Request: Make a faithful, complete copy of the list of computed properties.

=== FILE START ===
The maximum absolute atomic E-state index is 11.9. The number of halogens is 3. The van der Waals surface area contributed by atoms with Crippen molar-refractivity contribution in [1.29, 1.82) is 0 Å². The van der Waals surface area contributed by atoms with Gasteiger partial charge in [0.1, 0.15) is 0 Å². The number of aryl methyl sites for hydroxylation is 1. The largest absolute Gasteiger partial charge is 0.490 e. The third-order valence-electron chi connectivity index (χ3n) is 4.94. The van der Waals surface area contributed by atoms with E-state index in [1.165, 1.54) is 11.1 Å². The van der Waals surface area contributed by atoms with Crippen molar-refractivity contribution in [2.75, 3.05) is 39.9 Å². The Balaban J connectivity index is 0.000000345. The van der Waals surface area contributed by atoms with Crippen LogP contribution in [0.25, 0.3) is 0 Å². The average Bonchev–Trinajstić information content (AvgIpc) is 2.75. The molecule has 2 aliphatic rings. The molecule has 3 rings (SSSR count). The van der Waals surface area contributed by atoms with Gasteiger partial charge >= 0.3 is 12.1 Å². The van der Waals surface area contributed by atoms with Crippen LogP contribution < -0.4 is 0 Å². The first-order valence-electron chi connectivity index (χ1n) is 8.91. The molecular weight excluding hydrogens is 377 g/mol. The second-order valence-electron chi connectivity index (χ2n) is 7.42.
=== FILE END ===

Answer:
The maximum absolute atomic E-state index is 11.9. The number of halogens is 3. The van der Waals surface area contributed by atoms with Crippen molar-refractivity contribution in [1.29, 1.82) is 0 Å². The van der Waals surface area contributed by atoms with Gasteiger partial charge in [0.1, 0.15) is 0 Å². The number of aryl methyl sites for hydroxylation is 1. The largest absolute Gasteiger partial charge is 0.490 e. The third-order valence-electron chi connectivity index (χ3n) is 4.94. The van der Waals surface area contributed by atoms with E-state index in [1.165, 1.54) is 11.1 Å². The van der Waals surface area contributed by atoms with Crippen molar-refractivity contribution in [2.75, 3.05) is 39.9 Å². The Balaban J connectivity index is 0.000000345. The van der Waals surface area contributed by atoms with Crippen LogP contribution in [0.25, 0.3) is 0 Å². The average Bonchev–Trinajstić information content (AvgIpc) is 2.75. The molecule has 2 aliphatic rings. The molecule has 3 rings (SSSR count). The van der Waals surface area contributed by atoms with Gasteiger partial charge >= 0.3 is 12.1 Å². The van der Waals surface area contributed by atoms with Crippen LogP contribution < -0.4 is 0 Å². The first-order valence-electron chi connectivity index (χ1n) is 8.91. The molecular weight excluding hydrogens is 377 g/mol. The second-order valence-electron chi connectivity index (χ2n) is 7.42.